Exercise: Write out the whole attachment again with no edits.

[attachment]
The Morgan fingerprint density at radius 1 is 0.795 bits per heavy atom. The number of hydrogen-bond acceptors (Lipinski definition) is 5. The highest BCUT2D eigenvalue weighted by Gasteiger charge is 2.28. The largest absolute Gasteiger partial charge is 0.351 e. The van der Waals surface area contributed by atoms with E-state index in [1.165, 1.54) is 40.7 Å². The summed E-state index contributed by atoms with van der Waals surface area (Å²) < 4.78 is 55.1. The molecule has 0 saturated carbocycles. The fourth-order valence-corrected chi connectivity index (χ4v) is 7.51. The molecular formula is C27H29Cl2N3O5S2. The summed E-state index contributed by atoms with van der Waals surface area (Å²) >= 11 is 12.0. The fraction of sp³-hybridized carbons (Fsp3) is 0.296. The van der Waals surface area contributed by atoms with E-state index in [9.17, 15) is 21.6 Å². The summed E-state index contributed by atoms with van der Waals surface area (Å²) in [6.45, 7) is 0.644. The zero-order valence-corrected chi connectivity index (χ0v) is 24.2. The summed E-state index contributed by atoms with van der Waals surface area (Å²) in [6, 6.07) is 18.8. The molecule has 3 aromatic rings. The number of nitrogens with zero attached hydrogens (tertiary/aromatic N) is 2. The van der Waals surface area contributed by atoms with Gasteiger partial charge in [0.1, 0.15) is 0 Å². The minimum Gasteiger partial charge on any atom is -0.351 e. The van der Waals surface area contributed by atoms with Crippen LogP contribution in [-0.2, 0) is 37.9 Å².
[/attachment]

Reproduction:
The Morgan fingerprint density at radius 1 is 0.795 bits per heavy atom. The number of hydrogen-bond acceptors (Lipinski definition) is 5. The highest BCUT2D eigenvalue weighted by Gasteiger charge is 2.28. The largest absolute Gasteiger partial charge is 0.351 e. The van der Waals surface area contributed by atoms with E-state index in [1.165, 1.54) is 40.7 Å². The summed E-state index contributed by atoms with van der Waals surface area (Å²) < 4.78 is 55.1. The molecule has 0 saturated carbocycles. The fourth-order valence-corrected chi connectivity index (χ4v) is 7.51. The molecular formula is C27H29Cl2N3O5S2. The summed E-state index contributed by atoms with van der Waals surface area (Å²) >= 11 is 12.0. The fraction of sp³-hybridized carbons (Fsp3) is 0.296. The van der Waals surface area contributed by atoms with E-state index in [9.17, 15) is 21.6 Å². The summed E-state index contributed by atoms with van der Waals surface area (Å²) in [6.45, 7) is 0.644. The zero-order valence-corrected chi connectivity index (χ0v) is 24.2. The summed E-state index contributed by atoms with van der Waals surface area (Å²) in [6, 6.07) is 18.8. The molecule has 3 aromatic rings. The number of nitrogens with zero attached hydrogens (tertiary/aromatic N) is 2. The van der Waals surface area contributed by atoms with Gasteiger partial charge in [0.1, 0.15) is 0 Å². The minimum Gasteiger partial charge on any atom is -0.351 e. The van der Waals surface area contributed by atoms with Crippen LogP contribution in [-0.2, 0) is 37.9 Å².